Despite being commanded not to (Deut 6:16; Matt 4:7),
human beings have historically tested God to prove His desire of loving His "very good creation."
The nation of Israel tempted God as they emerged from slavery in Egypt.
At the very beginning of the Exodus, as Pharaoh chases, the nation of Israel cries out to God; their test reflects
their desire to know if God is truly real - if you are our God, save us (Ex 14:10-15)!
As the nation continued on their journey to the land, their grumbling and complaining increased
(Ex 15:22-25). Despite the miracles of the Exodus and His provisions so that "you shall
know that I am the Lord your God" (Ex 16:12), the nation of Israel persisted in tempting
God to prove Himself. They were not content with the knowledge that the Lord was their God nor His provision, they wanted the constant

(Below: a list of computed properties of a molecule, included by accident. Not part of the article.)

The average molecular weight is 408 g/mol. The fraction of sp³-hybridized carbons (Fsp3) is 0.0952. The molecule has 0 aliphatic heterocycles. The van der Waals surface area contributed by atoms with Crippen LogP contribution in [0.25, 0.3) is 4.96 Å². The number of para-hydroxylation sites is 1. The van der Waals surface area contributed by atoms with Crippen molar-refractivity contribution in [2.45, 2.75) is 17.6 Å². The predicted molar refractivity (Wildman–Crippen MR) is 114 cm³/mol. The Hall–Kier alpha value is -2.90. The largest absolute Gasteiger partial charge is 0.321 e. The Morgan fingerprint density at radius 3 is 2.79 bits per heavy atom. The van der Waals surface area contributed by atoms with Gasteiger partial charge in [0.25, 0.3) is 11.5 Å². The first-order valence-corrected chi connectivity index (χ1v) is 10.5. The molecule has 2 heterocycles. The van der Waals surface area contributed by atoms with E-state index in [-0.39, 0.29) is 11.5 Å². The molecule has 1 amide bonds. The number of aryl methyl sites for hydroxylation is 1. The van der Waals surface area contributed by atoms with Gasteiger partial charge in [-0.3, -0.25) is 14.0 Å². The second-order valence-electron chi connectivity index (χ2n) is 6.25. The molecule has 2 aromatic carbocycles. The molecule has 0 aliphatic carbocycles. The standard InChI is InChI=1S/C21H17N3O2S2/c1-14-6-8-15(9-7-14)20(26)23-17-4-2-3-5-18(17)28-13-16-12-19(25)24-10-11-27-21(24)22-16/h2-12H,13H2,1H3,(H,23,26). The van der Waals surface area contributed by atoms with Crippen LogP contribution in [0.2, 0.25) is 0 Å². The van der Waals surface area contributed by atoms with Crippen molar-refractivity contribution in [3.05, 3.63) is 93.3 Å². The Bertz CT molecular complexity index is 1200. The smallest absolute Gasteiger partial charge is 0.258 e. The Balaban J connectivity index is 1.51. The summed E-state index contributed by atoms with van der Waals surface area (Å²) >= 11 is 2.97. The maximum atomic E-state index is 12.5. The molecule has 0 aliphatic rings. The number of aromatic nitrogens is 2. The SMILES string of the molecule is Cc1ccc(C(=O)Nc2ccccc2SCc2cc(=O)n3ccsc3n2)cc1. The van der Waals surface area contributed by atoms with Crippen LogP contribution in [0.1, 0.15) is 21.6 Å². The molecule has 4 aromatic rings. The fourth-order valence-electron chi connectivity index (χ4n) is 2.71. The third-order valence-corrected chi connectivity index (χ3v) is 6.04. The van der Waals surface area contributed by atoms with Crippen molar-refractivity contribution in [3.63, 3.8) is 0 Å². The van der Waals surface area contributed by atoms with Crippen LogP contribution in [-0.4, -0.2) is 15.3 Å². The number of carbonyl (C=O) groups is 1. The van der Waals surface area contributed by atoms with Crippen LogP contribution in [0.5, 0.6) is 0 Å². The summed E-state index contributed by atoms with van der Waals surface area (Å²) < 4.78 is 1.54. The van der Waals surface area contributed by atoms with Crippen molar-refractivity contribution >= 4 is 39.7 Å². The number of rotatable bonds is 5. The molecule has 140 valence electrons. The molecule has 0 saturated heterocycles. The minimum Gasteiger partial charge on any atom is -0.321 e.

reassurance that He was with them albeit as the invisible God; His word was not enough (Ex 17:1-7).
Jewish religious authorities tempted Jesus Christ frequently (Matt 16:1;
22:18); they did not believe that He was the Messiah Son of God.
Tempting Jesus Christ was testing God, because a) Jesus' name, divinely bestowed, meant "God saves"
(Matt 1:21-25), b) Jesus was the image of the invisible God
(John 1:14-18; Col 1:15-16), and c)
Jesus says and does what His Father commands because His Father abides within Him (John 6:38-40;
A genuine faith is the belief that God really exists and a confident trust in the reliability of His word. When human beings tempt God
or Jesus Christ to prove their love for human beings, it is an expression of doubt and disbelief in God's word that "He gave His only
begotten Son, that whoever believes in Him shall not perish, but have eternal life" (John 3:16).
To Believers, Paul encourages the church to test themselves – test to discover what truly lies in your heart. And when
you test yourself, it is not with the sense of comparison or competition against others "to measure against or to curry favor"
(2 Cor 13:5; Gal 5:1-4).
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